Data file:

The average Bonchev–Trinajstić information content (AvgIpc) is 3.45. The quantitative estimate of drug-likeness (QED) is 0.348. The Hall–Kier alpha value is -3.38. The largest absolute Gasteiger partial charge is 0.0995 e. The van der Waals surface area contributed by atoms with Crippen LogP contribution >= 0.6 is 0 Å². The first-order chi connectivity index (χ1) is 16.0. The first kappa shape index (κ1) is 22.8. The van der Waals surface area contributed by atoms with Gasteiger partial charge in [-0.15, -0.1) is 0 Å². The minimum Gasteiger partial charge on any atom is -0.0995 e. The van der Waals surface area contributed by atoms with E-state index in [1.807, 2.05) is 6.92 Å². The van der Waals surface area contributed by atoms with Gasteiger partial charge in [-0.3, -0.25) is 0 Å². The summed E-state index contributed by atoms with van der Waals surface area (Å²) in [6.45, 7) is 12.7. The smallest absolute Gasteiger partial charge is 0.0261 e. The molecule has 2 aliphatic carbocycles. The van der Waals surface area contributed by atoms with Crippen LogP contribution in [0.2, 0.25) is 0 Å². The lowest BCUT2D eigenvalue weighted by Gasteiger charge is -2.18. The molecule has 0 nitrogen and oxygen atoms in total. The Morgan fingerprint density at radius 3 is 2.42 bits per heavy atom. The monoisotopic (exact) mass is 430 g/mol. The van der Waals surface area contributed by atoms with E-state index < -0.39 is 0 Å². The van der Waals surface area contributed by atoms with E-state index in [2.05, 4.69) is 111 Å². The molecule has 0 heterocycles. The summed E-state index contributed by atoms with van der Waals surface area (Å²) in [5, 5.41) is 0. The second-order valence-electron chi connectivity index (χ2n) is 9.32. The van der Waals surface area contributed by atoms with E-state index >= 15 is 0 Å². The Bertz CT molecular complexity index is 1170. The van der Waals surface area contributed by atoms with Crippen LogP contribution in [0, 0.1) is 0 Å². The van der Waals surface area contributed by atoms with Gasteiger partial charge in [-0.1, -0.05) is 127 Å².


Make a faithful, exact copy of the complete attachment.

The average Bonchev–Trinajstić information content (AvgIpc) is 3.45. The quantitative estimate of drug-likeness (QED) is 0.348. The Hall–Kier alpha value is -3.38. The largest absolute Gasteiger partial charge is 0.0995 e. The van der Waals surface area contributed by atoms with Crippen LogP contribution >= 0.6 is 0 Å². The first-order chi connectivity index (χ1) is 16.0. The first kappa shape index (κ1) is 22.8. The van der Waals surface area contributed by atoms with Gasteiger partial charge in [-0.15, -0.1) is 0 Å². The minimum Gasteiger partial charge on any atom is -0.0995 e. The van der Waals surface area contributed by atoms with E-state index in [1.807, 2.05) is 6.92 Å². The van der Waals surface area contributed by atoms with Gasteiger partial charge in [-0.3, -0.25) is 0 Å². The summed E-state index contributed by atoms with van der Waals surface area (Å²) in [6.45, 7) is 12.7. The smallest absolute Gasteiger partial charge is 0.0261 e. The molecule has 2 aliphatic carbocycles. The van der Waals surface area contributed by atoms with Crippen LogP contribution in [0.2, 0.25) is 0 Å². The lowest BCUT2D eigenvalue weighted by Gasteiger charge is -2.18. The molecule has 0 nitrogen and oxygen atoms in total. The Morgan fingerprint density at radius 3 is 2.42 bits per heavy atom. The monoisotopic (exact) mass is 430 g/mol. The van der Waals surface area contributed by atoms with E-state index < -0.39 is 0 Å². The van der Waals surface area contributed by atoms with E-state index in [2.05, 4.69) is 111 Å². The molecule has 0 heterocycles. The summed E-state index contributed by atoms with van der Waals surface area (Å²) in [5, 5.41) is 0. The second-order valence-electron chi connectivity index (χ2n) is 9.32. The van der Waals surface area contributed by atoms with E-state index >= 15 is 0 Å². The Bertz CT molecular complexity index is 1170. The van der Waals surface area contributed by atoms with Crippen LogP contribution in [0, 0.1) is 0 Å². The van der Waals surface area contributed by atoms with Gasteiger partial charge in [-0.1, -0.05) is 127 Å².